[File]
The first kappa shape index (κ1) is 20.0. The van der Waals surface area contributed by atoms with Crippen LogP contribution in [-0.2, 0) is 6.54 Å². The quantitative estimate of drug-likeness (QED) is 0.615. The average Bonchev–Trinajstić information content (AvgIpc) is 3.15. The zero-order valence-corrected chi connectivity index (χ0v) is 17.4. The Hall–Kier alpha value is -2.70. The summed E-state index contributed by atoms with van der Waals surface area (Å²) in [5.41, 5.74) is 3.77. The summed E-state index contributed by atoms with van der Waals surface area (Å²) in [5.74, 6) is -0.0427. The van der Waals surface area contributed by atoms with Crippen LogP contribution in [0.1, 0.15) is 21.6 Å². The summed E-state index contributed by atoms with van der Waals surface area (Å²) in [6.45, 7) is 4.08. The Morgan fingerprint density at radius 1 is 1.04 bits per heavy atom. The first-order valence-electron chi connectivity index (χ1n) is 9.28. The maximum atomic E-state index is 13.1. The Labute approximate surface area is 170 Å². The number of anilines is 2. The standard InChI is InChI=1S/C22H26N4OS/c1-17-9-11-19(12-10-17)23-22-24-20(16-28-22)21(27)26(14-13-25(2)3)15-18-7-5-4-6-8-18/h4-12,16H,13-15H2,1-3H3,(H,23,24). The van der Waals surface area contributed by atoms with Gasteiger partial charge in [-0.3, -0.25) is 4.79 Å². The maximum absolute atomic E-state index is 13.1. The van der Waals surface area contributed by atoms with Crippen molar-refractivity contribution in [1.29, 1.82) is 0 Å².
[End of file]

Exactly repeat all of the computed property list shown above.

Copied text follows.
The first kappa shape index (κ1) is 20.0. The van der Waals surface area contributed by atoms with Crippen LogP contribution in [-0.2, 0) is 6.54 Å². The quantitative estimate of drug-likeness (QED) is 0.615. The average Bonchev–Trinajstić information content (AvgIpc) is 3.15. The zero-order valence-corrected chi connectivity index (χ0v) is 17.4. The Hall–Kier alpha value is -2.70. The summed E-state index contributed by atoms with van der Waals surface area (Å²) in [5.41, 5.74) is 3.77. The summed E-state index contributed by atoms with van der Waals surface area (Å²) in [5.74, 6) is -0.0427. The van der Waals surface area contributed by atoms with Crippen LogP contribution in [0.1, 0.15) is 21.6 Å². The summed E-state index contributed by atoms with van der Waals surface area (Å²) in [6.45, 7) is 4.08. The Morgan fingerprint density at radius 1 is 1.04 bits per heavy atom. The first-order valence-electron chi connectivity index (χ1n) is 9.28. The maximum atomic E-state index is 13.1. The Labute approximate surface area is 170 Å². The number of anilines is 2. The standard InChI is InChI=1S/C22H26N4OS/c1-17-9-11-19(12-10-17)23-22-24-20(16-28-22)21(27)26(14-13-25(2)3)15-18-7-5-4-6-8-18/h4-12,16H,13-15H2,1-3H3,(H,23,24). The van der Waals surface area contributed by atoms with Gasteiger partial charge in [-0.3, -0.25) is 4.79 Å². The maximum absolute atomic E-state index is 13.1. The van der Waals surface area contributed by atoms with Crippen molar-refractivity contribution in [1.29, 1.82) is 0 Å².